General and specific, but not where normally expected, and hope in all things. I find this an interesting pair of short references for Lent.
1 Corinthians 10:1-13
Verse 13 is cited in an editorial insert in Formula of Concord, Solid Declaration, Article 11: Election (SD 11.48). God's intention for salvation "gives us wonderful comfort in crosses and trials, that in his counsel before time began God determined and decreed that he would stand by us in every trouble, grant us patience, give us comfort, create hope, and provide a way out of all things so that we may be saved [cf. 1 Cor. 10:13]."
Verse 5 is cited in Formula of Concord, Solid Declaration, Article 5: Law and Gospel (5.7) noting the two senses of "repentance" that go with the two senses of "gospel." This verse is quoted to show the general sense of "repentance," the entire conversion of the person. The specific sense of "repentance" juxtaposes repentance with forgiveness of sins to show the specific sense, which is sorrow for and abstinence from sin.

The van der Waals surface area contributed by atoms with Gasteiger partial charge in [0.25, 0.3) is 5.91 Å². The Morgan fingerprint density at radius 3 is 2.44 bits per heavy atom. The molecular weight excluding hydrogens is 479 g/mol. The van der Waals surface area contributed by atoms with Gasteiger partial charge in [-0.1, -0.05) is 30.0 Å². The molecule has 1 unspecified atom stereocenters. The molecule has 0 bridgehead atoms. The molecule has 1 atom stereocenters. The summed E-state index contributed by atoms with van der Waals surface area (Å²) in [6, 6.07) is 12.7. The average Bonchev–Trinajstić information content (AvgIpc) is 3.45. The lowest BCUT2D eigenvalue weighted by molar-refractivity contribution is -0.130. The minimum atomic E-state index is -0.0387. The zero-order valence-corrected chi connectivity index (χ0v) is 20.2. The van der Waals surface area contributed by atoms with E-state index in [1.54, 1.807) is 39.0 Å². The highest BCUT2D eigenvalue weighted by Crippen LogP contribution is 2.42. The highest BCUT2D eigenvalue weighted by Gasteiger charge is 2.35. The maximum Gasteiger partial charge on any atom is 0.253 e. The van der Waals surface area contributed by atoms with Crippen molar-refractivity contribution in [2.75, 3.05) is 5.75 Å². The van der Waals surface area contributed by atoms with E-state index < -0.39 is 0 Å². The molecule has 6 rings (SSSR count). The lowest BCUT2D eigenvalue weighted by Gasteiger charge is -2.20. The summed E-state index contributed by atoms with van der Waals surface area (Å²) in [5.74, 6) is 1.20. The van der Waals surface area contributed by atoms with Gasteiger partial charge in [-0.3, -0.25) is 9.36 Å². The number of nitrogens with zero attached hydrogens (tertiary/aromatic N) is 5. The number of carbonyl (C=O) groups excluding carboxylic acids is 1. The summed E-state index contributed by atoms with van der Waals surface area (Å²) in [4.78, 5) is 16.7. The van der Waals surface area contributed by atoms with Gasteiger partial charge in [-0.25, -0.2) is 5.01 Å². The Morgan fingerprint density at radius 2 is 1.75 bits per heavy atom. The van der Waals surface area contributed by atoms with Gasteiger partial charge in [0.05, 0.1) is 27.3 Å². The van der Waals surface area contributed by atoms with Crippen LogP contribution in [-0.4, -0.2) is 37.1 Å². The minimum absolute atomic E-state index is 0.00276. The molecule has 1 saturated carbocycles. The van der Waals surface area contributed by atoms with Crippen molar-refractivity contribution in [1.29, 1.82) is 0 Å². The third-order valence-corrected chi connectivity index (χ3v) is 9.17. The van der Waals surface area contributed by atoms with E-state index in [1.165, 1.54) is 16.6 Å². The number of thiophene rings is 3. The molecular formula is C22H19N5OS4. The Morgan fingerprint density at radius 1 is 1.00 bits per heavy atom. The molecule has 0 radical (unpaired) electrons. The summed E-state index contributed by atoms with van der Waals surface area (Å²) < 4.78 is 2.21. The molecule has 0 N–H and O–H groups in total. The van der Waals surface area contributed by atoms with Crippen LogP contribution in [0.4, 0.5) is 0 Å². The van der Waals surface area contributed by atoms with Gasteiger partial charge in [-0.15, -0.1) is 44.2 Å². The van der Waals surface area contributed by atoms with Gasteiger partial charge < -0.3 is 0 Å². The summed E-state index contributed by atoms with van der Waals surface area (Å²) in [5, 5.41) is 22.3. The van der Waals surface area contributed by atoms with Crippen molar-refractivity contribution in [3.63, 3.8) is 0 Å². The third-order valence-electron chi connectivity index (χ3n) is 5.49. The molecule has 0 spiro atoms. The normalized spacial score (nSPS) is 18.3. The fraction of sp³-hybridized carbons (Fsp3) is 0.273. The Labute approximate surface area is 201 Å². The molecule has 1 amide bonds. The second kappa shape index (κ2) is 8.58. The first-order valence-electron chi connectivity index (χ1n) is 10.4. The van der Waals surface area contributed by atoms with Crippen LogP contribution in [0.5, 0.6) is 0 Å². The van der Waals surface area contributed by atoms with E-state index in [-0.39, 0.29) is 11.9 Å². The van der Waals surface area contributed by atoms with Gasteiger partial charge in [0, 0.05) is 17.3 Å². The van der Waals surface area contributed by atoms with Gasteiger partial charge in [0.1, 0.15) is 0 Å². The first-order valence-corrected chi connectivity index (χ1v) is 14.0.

Comfort and repentance. For most of us, it seems that comfort is the primary response to tragedy, but it seems there may be more to which we should attend.
- Where and in whom do we find comfort?
- What does conversion look like without tragedy?
- How much manure must we go through before we find comfort in the one who will make us bear the fruit of repentance?